export  HADOOP_HDFS_HOME=$HADOOP_ PREFIX
export  YARN_HOME=$HADOOP_ PREFIX
export  HADOOP_CONF_DIR=$HADOOP_PREFIX/etc/hadoop
export  YARN_CONF_DIR=$HADOOP_PREFIX/etc/hadoop

Step 3: Create a folder for hadoop.tmp.dir

Create a temporary folder in HADOOP_PREFIX

Command mkdir -p $HADOOP_PREFIX/tmp

Step 4: Tweak config files

Add the all the properties mentioned below between configuration tag to all the machines in cluster under HADOOP_ PREFIX file ⇒ etc/hadoop folder:

The following Xml files must be reconfigured in order to develop Hadoop in Java:

  • Core-site.xml
  • Hdfs-site.xml
  • Yarn-site.xml
  • Mapred-site.xml

Core-site.xml 

The core-site.xml file contains information regarding memory allocated for the file system, the port number used for Hadoop instance, size of Read/Write buffers, and memory limit for storing the data.

Open the core-site.xml and add the properties listed below in between , tags in this file.

< property >
< name >fs.default.name< /name >
< value >hdfs://Master-Hostname:9000< /value>
< /property >
< property >
< name >hadoop.tmp.dir< /name >
< value >/home/impadmin/hadoop-2.6.4/tmp< /value >
< /property >

Hdfs-site.xml 

The hdfs-site.xml file contains information regarding the namenode path, datanode paths of the local file systems, the value of replication data, etc. It means the place where you want to store the Hadoop infrastructure.

Open the Hdfs-site.xml file and add the properties listed below in between the tags. In this file, all the property values are user-defined and can be changed according to the Hadoop infrastructure.

< property >
< name >dfs.replication< /name>
< value >2< /value>
< /property >
< property >
< name >dfs.permissions< /name >
< value >false< /value >
< /property >

Mapred-site.xml :

This Mapred-site.xml file is used to specify the MapReduce framework currently in use. Firstly, to replace default template, it is required to copy the file from mapred-site.xml.template to mapred-site.xml file.

Open the mapred-site.xml file and add the following properties in between the , tags in this file.

< property >
< name >mapreduce.framework.name< /name >
< value >yarn< /value >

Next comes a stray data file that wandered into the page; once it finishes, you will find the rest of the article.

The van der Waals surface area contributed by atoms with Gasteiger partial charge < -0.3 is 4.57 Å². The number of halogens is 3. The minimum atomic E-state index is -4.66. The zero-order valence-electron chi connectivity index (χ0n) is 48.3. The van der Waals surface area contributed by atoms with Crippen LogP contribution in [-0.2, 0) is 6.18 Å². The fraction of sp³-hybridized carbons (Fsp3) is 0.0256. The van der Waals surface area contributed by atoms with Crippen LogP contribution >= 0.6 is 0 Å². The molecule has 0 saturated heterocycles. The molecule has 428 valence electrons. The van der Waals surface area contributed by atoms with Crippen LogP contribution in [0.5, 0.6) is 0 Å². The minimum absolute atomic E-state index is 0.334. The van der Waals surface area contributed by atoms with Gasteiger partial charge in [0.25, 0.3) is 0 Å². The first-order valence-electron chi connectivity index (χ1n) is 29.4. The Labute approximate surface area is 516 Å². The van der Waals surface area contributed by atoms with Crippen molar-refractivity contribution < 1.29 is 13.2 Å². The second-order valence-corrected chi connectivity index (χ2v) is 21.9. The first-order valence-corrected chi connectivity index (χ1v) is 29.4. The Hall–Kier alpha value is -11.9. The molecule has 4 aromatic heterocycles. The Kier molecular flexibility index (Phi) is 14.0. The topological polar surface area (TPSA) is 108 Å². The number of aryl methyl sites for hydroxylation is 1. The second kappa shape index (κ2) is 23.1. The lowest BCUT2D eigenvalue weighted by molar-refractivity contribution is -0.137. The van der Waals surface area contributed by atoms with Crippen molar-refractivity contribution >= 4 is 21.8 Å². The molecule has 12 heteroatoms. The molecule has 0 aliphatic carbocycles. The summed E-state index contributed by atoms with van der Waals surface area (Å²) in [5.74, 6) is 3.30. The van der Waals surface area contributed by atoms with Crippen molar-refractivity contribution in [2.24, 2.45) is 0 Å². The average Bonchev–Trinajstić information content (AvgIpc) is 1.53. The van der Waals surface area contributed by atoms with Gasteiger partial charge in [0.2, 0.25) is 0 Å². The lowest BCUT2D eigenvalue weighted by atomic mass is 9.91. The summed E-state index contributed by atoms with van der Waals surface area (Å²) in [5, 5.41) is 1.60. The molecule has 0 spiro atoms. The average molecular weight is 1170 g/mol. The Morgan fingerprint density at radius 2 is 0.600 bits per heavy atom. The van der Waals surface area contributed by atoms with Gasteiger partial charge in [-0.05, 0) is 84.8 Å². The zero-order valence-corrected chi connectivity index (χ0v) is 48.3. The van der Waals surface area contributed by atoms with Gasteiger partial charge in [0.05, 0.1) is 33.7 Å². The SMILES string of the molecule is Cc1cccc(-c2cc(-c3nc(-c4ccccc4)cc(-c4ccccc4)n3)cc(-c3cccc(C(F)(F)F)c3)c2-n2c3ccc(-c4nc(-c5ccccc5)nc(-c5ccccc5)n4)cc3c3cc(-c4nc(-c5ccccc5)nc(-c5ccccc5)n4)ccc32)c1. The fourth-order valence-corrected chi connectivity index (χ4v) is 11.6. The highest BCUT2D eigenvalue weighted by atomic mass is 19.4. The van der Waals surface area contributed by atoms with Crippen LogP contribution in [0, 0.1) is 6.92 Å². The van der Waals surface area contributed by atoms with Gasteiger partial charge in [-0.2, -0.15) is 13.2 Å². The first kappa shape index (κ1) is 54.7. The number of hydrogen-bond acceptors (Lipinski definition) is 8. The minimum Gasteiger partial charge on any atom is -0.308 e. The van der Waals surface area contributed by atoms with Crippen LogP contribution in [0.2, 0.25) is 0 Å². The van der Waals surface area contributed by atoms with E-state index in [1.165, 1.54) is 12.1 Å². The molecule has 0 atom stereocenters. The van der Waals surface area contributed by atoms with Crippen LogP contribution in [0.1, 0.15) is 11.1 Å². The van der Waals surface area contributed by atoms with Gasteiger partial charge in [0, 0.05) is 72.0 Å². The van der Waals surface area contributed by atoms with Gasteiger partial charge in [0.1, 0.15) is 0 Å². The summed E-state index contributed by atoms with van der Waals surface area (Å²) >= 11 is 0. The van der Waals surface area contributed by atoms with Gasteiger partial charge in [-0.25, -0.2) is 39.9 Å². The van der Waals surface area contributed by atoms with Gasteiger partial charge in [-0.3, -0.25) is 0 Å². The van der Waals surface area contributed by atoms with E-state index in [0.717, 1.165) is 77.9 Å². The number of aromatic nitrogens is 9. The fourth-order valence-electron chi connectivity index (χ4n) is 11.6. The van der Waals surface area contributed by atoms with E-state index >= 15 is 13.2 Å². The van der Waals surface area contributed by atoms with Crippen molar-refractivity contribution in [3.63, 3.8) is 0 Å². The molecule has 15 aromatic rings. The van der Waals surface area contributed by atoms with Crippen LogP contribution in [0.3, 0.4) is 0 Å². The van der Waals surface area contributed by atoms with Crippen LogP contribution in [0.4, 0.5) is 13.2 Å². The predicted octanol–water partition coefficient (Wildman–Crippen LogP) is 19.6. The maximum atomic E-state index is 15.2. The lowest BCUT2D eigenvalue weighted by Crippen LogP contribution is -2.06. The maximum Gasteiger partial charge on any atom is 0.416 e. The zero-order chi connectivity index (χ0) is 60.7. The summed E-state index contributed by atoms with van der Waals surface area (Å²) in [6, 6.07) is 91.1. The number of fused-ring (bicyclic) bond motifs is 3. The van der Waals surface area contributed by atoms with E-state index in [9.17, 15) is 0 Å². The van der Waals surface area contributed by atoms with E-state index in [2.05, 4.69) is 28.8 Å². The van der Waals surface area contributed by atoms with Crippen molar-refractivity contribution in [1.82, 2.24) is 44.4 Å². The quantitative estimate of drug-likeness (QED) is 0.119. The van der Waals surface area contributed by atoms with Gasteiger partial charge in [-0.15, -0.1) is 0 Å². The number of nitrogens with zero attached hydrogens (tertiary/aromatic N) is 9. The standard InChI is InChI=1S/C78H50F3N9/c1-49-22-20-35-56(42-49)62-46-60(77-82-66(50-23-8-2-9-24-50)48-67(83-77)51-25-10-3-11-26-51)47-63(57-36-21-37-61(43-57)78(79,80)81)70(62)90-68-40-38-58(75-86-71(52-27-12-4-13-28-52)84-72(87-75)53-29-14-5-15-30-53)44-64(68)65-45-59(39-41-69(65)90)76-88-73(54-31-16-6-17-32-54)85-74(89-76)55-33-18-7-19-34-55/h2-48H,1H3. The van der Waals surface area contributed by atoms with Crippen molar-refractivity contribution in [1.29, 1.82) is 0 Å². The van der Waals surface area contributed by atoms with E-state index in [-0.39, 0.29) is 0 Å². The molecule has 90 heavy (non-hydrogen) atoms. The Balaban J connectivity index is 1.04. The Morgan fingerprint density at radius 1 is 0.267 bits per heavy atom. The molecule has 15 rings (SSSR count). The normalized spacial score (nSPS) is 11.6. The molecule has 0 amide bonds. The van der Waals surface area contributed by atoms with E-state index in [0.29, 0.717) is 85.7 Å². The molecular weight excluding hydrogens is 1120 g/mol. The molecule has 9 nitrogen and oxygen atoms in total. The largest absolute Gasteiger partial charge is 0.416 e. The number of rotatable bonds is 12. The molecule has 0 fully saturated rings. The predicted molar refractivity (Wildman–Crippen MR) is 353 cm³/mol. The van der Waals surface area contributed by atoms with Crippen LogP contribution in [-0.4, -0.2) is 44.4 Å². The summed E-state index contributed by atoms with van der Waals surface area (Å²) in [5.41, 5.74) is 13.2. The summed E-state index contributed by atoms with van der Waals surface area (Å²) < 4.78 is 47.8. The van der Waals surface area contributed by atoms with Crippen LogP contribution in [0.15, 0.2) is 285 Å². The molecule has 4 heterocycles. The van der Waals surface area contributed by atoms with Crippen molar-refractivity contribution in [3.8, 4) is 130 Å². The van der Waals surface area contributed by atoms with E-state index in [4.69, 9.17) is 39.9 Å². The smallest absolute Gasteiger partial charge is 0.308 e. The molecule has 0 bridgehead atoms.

< /property >

Yarn-site.xml :

Yarn-site.xml.template is a default template. This Yarn-site.xml file is used to configure yarn into Hadoop environment Remember to replace “Master-Hostname” with host name of cluster’s master.

Open the yarn-site.xml file and add the following properties in between the , tags in this file.

< property >
< name >yarn.nodemanager.aux-services< /name >
< value >mapreduce_shuffle< /value >
< /property >
< property >
< name >yarn.nodemanager.aux-services.mapreduce.shuffle.class< /name >
< value >org.apache.hadoop.mapred.ShuffleHandler< /value >
< /property >
< property >
< name >yarn.resourcemanager.resource-tracker.address< /name >
< value >Master-Hostname:8025< /value >
< /property >
< property >
< name >yarn.resourcemanager.scheduler.address< /name >
< value >Master-Hostname:8030< /value >
< /property >
< property >
< name >yarn.resourcemanager.address< /name >
< value >Master-Hostname:8040< /value >
< /property >

Verifying Hadoop Installation

By following these steps, we can verify the Hadoop installation.

Step 1: Setting up NameNode 

The following command is used for setting up NameNode “hdfs namenode -format”:

$ cd ~ 
$ hdfs namenode -format 

The expected result :

10/24/14 21:30:55 INFO namenode.NameNode: STARTUP_MSG: 
/************************************************************ 
STARTUP_MSG: Starting NameNode 
STARTUP_MSG:   host = localhost/192.168.1.11 
STARTUP_MSG:   args = [-format] 
STARTUP_MSG:   version = 2.4.1 
...
...
10/24/14 21:30:56 INFO common.Storage: Storage directory 
/home/Hadoop/Hadoopinfra/hdfs/namenode has been formatted successfully.